After seeing some of her coworkers regularly drinking club soda (i.e. carbonated water) my wife texted me to ask if it’s a healthy thing to be drinking. If you’ve ever wondered the same thing, you can thank my incredible wife for what you’re about to read.
We’re going to examine how carbonated water is made, the various forms in which it’s sold, what ingredients it contains, and how those ingredients may or may not adversely affect our health.
Carbonated water is nothing more than water that’s been infused with carbon dioxide (CO2) gas. This gives the water the same fizzing characteristic that soda has.
Carbonated water drinks can be found in a few different forms:
Club soda contains a small amount of added minerals, such as potassium bicarbonate or potassium sulfate, which add a subtle flavor, as well as some sodium. Club soda contains zero calories and the sodium content is around 75 mg per 12-ounce serving.
Seltzer Water (A.K.A. Sparkling Water)
Seltzer water can be accurately described as club soda without minerals added to it. It’s truly nothing more than carbonated water. Like club soda, pure seltzer water also contains zero calories. However, seltzer water can come in flavored versions that may contain added sugars and/or artificial sweeteners. These flavored versions of seltzer water are best to be avoided unless you’re certain they contain no dangerous ingredients.
LaCroix offers a number of naturally flavored, zero-calorie carbonated waters. These are a great option that I have personally used and recommend.
If you’re worried about the added sodium in club soda, a sodium-free seltzer water is the carbonated water option for you.
Tonic water is carbonated water that contains quinine. Quinine is used in the treatment of malaria and tonic water used to contain a high enough concentration of quinine that it would be given to those suffering from malaria to ease their symptoms.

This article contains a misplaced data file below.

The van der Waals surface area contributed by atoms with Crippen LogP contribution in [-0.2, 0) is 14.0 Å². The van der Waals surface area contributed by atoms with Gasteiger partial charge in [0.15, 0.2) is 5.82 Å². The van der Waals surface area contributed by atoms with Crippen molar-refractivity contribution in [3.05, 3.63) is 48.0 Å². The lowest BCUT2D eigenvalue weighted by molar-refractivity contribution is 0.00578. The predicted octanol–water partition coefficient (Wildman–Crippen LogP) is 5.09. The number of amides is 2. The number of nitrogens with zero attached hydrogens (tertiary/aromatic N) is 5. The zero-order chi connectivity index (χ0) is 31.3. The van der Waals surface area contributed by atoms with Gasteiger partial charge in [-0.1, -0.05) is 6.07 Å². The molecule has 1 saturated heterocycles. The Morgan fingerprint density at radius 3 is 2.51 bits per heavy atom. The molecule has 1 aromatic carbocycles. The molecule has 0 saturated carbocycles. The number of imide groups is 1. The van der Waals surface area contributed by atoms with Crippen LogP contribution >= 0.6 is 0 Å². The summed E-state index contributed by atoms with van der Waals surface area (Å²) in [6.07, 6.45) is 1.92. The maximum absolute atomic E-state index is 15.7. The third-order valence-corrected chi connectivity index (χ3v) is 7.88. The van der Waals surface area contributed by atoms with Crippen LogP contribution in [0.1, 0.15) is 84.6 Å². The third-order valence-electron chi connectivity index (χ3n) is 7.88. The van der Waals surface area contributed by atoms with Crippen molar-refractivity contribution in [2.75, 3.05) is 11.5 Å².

The concentration of quinine in today’s tonic waters has been drastically reduced, but a small residual amount still remains to give tonic water its distinct flavor.
Quinine has a somewhat bitter flavor, which is what makes tonic water a preferred mixer for gin drinkers, because gin also has a bitter flavor.
Unlike club soda and regular seltzer water, tonic water does contain calories from added sugar that’s typically of the high fructose corn syrup variety. Tonic water contains around 125 calories per 12-ounce portion, with nearly all of the calories coming from sugar.
There are zero-calorie diet versions of tonic water, but you want to avoid them due to the synthetic sweetening agents added for flavor (usually aspartame and/or saccharin).
Tonic water is one form of carbonated water you’ll want to keep out of your body, except on rare occasions, due to the calories and ingredients it contains that are known to be harmful to human health.
But what about club soda?
Since club soda and non-flavored seltzer water are essentially the same thing (i.e. carbonated water), I’ll be using these terms interchangeably for the rest of this posting to describe either of these carbonated water options.
Just knowing that club soda is nothing more than water with carbon dioxide added to it (plus a small amount of minerals), it stands to reason that there’s nothing inherently unhealthy about drinking it.
But things aren’t always as they appear and there are some who are skeptical that some of the dangers associated with drinking soda may be linked back to the carbonation, which would then make consuming carbonated water a potential health concern.
Will Carbonated Water Make You Fat?
There’s nothing in carbonated water that would trigger the biological pathways involved with storing body fat. There are no calories, no sugars, and no artificial ingredients.
Drinking too much of any carbonated (i.e. gas-containing) beverage can lead to bloating. It would only be temporary, though, and wouldn’t add to your body’s fat mass; even if you do indeed feel fatter for a few hours after sucking back too much carbonated water.